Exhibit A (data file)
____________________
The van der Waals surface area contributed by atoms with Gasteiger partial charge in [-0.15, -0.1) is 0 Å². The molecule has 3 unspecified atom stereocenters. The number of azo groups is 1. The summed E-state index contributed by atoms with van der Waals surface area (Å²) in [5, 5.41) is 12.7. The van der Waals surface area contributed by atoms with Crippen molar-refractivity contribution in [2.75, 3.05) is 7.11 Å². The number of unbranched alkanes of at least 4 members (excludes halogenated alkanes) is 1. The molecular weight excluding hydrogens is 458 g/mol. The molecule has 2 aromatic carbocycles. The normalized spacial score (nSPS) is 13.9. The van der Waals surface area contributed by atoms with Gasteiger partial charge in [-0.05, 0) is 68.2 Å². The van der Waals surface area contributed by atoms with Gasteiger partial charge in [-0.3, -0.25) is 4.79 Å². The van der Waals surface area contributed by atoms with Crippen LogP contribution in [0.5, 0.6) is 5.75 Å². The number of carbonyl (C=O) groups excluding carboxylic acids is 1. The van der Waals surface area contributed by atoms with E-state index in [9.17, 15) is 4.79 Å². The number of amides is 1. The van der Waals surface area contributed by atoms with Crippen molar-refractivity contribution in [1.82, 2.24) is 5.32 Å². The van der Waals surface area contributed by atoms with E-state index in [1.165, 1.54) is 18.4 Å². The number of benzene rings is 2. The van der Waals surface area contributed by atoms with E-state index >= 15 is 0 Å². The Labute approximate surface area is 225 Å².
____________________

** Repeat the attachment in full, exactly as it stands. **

The van der Waals surface area contributed by atoms with Gasteiger partial charge in [-0.15, -0.1) is 0 Å². The molecule has 3 unspecified atom stereocenters. The number of azo groups is 1. The summed E-state index contributed by atoms with van der Waals surface area (Å²) in [5, 5.41) is 12.7. The van der Waals surface area contributed by atoms with Crippen molar-refractivity contribution in [2.75, 3.05) is 7.11 Å². The number of unbranched alkanes of at least 4 members (excludes halogenated alkanes) is 1. The molecular weight excluding hydrogens is 458 g/mol. The molecule has 2 aromatic carbocycles. The normalized spacial score (nSPS) is 13.9. The van der Waals surface area contributed by atoms with Gasteiger partial charge in [-0.05, 0) is 68.2 Å². The van der Waals surface area contributed by atoms with Gasteiger partial charge in [-0.3, -0.25) is 4.79 Å². The van der Waals surface area contributed by atoms with Crippen LogP contribution in [0.5, 0.6) is 5.75 Å². The number of carbonyl (C=O) groups excluding carboxylic acids is 1. The van der Waals surface area contributed by atoms with E-state index in [9.17, 15) is 4.79 Å². The number of amides is 1. The van der Waals surface area contributed by atoms with Crippen molar-refractivity contribution in [1.82, 2.24) is 5.32 Å². The van der Waals surface area contributed by atoms with E-state index in [1.165, 1.54) is 18.4 Å². The number of benzene rings is 2. The van der Waals surface area contributed by atoms with E-state index >= 15 is 0 Å². The Labute approximate surface area is 225 Å².